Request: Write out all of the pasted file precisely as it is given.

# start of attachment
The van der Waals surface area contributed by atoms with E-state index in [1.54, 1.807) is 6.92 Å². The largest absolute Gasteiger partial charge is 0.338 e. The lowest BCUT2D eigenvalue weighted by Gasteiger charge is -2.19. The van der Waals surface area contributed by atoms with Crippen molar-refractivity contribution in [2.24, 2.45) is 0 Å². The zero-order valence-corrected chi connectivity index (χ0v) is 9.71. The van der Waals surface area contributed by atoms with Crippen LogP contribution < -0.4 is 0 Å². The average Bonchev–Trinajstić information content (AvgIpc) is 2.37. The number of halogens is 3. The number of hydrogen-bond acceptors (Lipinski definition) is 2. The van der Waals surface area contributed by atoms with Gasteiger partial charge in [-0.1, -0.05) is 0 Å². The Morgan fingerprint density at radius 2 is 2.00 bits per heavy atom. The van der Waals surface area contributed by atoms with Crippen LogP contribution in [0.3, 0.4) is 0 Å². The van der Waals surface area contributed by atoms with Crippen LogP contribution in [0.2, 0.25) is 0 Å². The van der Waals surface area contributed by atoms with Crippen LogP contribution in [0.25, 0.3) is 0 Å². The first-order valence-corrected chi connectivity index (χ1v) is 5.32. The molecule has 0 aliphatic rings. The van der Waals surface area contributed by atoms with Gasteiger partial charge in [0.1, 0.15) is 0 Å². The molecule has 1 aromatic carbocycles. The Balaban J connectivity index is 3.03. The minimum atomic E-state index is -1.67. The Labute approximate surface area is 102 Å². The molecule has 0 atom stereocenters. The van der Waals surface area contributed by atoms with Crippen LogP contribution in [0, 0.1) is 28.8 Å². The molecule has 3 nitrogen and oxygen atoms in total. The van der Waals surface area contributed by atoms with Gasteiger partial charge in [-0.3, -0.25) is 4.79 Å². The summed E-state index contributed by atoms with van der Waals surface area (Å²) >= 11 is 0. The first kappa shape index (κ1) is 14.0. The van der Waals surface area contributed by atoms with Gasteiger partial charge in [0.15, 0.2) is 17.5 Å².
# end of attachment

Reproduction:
The van der Waals surface area contributed by atoms with E-state index in [1.54, 1.807) is 6.92 Å². The largest absolute Gasteiger partial charge is 0.338 e. The lowest BCUT2D eigenvalue weighted by Gasteiger charge is -2.19. The van der Waals surface area contributed by atoms with Crippen molar-refractivity contribution in [2.24, 2.45) is 0 Å². The zero-order valence-corrected chi connectivity index (χ0v) is 9.71. The van der Waals surface area contributed by atoms with Crippen LogP contribution < -0.4 is 0 Å². The average Bonchev–Trinajstić information content (AvgIpc) is 2.37. The number of halogens is 3. The number of hydrogen-bond acceptors (Lipinski definition) is 2. The van der Waals surface area contributed by atoms with Gasteiger partial charge in [-0.1, -0.05) is 0 Å². The Morgan fingerprint density at radius 2 is 2.00 bits per heavy atom. The van der Waals surface area contributed by atoms with Crippen LogP contribution in [0.3, 0.4) is 0 Å². The van der Waals surface area contributed by atoms with Crippen LogP contribution in [0.2, 0.25) is 0 Å². The van der Waals surface area contributed by atoms with Crippen LogP contribution in [0.25, 0.3) is 0 Å². The first-order valence-corrected chi connectivity index (χ1v) is 5.32. The molecule has 0 aliphatic rings. The van der Waals surface area contributed by atoms with Gasteiger partial charge in [0.1, 0.15) is 0 Å². The molecule has 1 aromatic carbocycles. The Balaban J connectivity index is 3.03. The minimum atomic E-state index is -1.67. The Labute approximate surface area is 102 Å². The molecule has 0 atom stereocenters. The van der Waals surface area contributed by atoms with Crippen LogP contribution in [0, 0.1) is 28.8 Å². The molecule has 3 nitrogen and oxygen atoms in total. The van der Waals surface area contributed by atoms with Gasteiger partial charge in [-0.3, -0.25) is 4.79 Å². The summed E-state index contributed by atoms with van der Waals surface area (Å²) >= 11 is 0. The first kappa shape index (κ1) is 14.0. The van der Waals surface area contributed by atoms with Gasteiger partial charge in [0.15, 0.2) is 17.5 Å².